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Snow day-what should we do?



Schools across America geared up for a Snow Day beginning on Thursday last week. Record-breaking snow amounts were forecast. Students, Parents, and Administrators all have different ideas of what should be accomplished during a snow day. Not surprisingly, there is no consensus on this topic.

The New York Times Learning Network's Michael Gonchar asked students this question-"What would you do on a snow day?" (2015)  Not one student commented that they planned to do school work of any type. Imagine that! Students who took the time to answer the question did not plan to do any school work on a snow day.

Author Elizabeth Laing Thompson, a parent of 4 children, wrote a blog post about "How Southerners Do Snow Days." In her blog, Thompson never once mentioned the plan to have her children sit down at their desks and complete school assignments. More specifically, Thompson said, "Because of the Southern Snow Ethic, we can take two inches of ice and turn them into a glorious four-day extravaganza of sled-crafting, hill-hunting, and casserole-sharing." Most parents on Twitter yearned for the care-free snow days they had experienced as children.

Even Head of School Matt Glendinning of the Moses Brown School in Rhode Island crooned that students should enjoy the snow day in a video announcement (2015). Albeit he did suggest that he would read a few books on his snow day. Other administrators worry that some students are losing the two guaranteed meals a day that helps some families survive financially. Schools know that some students may not be safe, warm, or supervised on a snow day.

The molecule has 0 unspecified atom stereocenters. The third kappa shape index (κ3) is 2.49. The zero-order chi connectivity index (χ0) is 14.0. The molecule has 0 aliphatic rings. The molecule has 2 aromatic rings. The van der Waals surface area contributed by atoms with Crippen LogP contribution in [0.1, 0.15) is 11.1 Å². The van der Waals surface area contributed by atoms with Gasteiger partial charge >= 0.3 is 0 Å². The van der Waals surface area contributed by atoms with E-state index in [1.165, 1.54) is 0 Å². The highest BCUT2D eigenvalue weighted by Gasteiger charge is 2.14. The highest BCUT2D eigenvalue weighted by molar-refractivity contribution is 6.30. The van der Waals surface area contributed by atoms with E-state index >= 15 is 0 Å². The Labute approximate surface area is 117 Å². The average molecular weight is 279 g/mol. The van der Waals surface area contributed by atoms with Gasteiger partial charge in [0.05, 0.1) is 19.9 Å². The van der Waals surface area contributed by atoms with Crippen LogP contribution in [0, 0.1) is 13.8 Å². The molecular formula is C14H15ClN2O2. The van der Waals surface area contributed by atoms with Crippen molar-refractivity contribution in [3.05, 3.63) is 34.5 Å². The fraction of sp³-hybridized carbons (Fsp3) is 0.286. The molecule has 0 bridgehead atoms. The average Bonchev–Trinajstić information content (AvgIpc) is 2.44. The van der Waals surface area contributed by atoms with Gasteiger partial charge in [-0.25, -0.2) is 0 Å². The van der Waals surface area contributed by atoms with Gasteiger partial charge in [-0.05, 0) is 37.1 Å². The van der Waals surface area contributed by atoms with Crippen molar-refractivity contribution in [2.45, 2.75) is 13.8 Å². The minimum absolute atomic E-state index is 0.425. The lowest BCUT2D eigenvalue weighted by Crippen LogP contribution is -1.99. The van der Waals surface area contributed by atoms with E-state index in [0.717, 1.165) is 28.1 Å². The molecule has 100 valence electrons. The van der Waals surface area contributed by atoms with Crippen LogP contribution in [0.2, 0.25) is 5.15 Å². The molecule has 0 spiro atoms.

So what are schools to do? It is a no-win situation for teachers. If they suggest students complete assignments, some parents and students will complain. If teachers do not provide options, some parents and administrators will complain. So, many schools do offer digital options. Some schools even provide videotaped bedtime stories! Sadly though not all families have the devices or internet necessary for these options. Ultimately, each family will decide what is best for their children as they always have. 

So what did I do?  Since all of my students have devices and access at home, I used Google Classroom to provide access to two poems about snow. I graded essays and returned them to students on our snow day using Classroom. Ultimately, it is up to the students and the families to decide whether or not they will take advantage of these possibilities as it is every day. Snow days provide many choices to our students. Until digital options are made available for every student in a school, these will remain simply choices. The food, warmth, and safety issues will continue to be worrisome to schools.

Please join the conversation and share your snow day ideas.

Sources
New York Times: What would you do on a snow day?

How Southerners Do Snow Days

Moses Brown-School is closed


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